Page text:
- The Washington Times - Monday, May 18, 2020

A Royal Saudi Air Force cadet who killed three U.S. sailors at a Florida Navy base last year had longtime ties to al Qaeda, top Justice Department officials said Monday, while slamming Apple for providing no help in the investigation.

The gunman, Mohammed Saeed Alshamrani, had extensive contact with al Qaeda in the Arabian Peninsula (AQAP) operatives before the attack and before arriving in the U.S., said FBI Director Christopher A. Wray.

“The evidence we’ve been able to develop from the killer’s devices shows that the Pensacola attack was actually the brutal culmination of years of planning and preparation by a longtime AQAP associate,” he said.

Alshamrani, 21, killed three people and wounded eight others when he opened fire in a classroom at Naval Air Station Pensacola on Dec. 6. A sheriff’s deputy responding to the scene fatally shot Alshamrani about 15 minutes into the attack.

Mr. Wray and Attorney General William Barr stopped short of saying the terror group directed Alshamrani, but they said the gunman’s connections to al Qaeda were “significant” and dated to 2015.

FBI investigators uncovered Alshamrani’s ties to the terrorist network by recovering data from two of his iPhones. Both Mr. Wray and Mr. Barr had sharp barbs for Apple for refusing to help unlock the device.

Mr. Wray said the FBI “received effectively no help from Apple,” adding the delay stalled the probe for months and jeopardized public safety.

Mr. Barr called Apple’s refusal to help “a great disappointment.”

“Apple has made a business and marketing decision to design its phones in a way that only the user can unlock the contents no matter what the circumstances,” Mr. Barr said. “Apple’s decision has dangerous consequences for public safety and national security and is in my judgment unacceptable.”

Apple fired back that it responded within hours to the FBI’s plea for help in December and provided “every piece of information available,” including providing access to iCloud, backups account information and transactional data.

The tech giant also said that it offered technical experts to assist in the case.

“The false claims made about our company are an excuse to weaken encryption and other security measures that protect millions of users and our national security,” Apple said in a statement. “It is because we take our responsibility to national security so seriously that we do not believe in the creation of a backdoor — one which will make every device vulnerable to bad actors who threaten our national security and the data security of our customers.”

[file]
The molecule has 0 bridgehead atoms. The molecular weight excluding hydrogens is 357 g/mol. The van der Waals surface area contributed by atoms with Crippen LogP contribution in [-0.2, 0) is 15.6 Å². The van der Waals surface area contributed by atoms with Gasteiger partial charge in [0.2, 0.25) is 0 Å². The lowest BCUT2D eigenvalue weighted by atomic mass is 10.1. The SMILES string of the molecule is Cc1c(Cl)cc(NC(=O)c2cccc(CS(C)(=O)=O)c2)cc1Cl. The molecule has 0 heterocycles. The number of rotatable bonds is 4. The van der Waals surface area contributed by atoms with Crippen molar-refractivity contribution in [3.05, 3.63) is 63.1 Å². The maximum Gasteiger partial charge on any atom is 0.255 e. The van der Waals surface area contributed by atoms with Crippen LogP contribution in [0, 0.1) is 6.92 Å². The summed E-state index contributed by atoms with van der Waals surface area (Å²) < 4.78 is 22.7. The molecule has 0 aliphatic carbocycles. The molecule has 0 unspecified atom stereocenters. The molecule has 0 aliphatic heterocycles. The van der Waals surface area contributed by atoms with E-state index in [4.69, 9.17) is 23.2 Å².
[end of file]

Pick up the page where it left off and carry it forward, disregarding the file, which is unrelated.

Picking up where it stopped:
Justice Department officials did not offer details about how they were able to break into Alshamrani’s phone.

The phone yielded a treasure trove of details for the investigation. It revealed that Alshamrani was “meticulous” in plotting the attack and had been coordinating “planning and tactics” with al Qaeda operatives ahead of the attack, Mr. Wray said.

Alshamrani also wrote a “final will purporting to explain himself” that was saved on his phone, Mr. Wray said.

“We now have a picture of him we didn’t have before we obtained this evidence,” he said.

The Justice Department earlier this year called the naval attack an act of terrorism, motivated by jihadist ideology.

The shooting has prompted the Pentagon to take additional “prudent and effective measures” to safeguard its people in the wake of the attack, Defense Department officials said Monday.

“The Department of Defense is incredibly grateful for the diligent work by the FBI team investigating this horrific attack that took the lives of three American patriots,” said Secretary of Defense Mark Esper.

The Pentagon stopped all international military student training at U.S. bases in the immediate aftermath of the mass shooting. A review of vetting and security procedures was later instituted. Foreign military officers who come to the U.S. to train now have limited access to military installations and restrictions on the possession and use of firearms.

The Pentagon also established new standards and training for detecting and reporting “insider threats.”

Defense Department officials did not disclose the additional security steps that would be implemented following Monday’s announcement.

But the Department of Defense said it will not discontinue training assignments for international military officers in the U.S.

“Security cooperation directly contributes to U.S. national security and foreign policy objectives,” a Pentagon official said. “We will continue to work closely with them to counter the threats of international terrorism and protect our freedom.”

The Saudi Embassy in Washington issued a statement Monday evening stressing the long-term alliance between the two countries.

“As Attorney General William P. Barr and FBI Director Christopher Wray noted, Saudi Arabia has fully cooperated with U.S. law enforcement on the investigation, and we are continuing to provide full support to our American counterparts,” the statement read.

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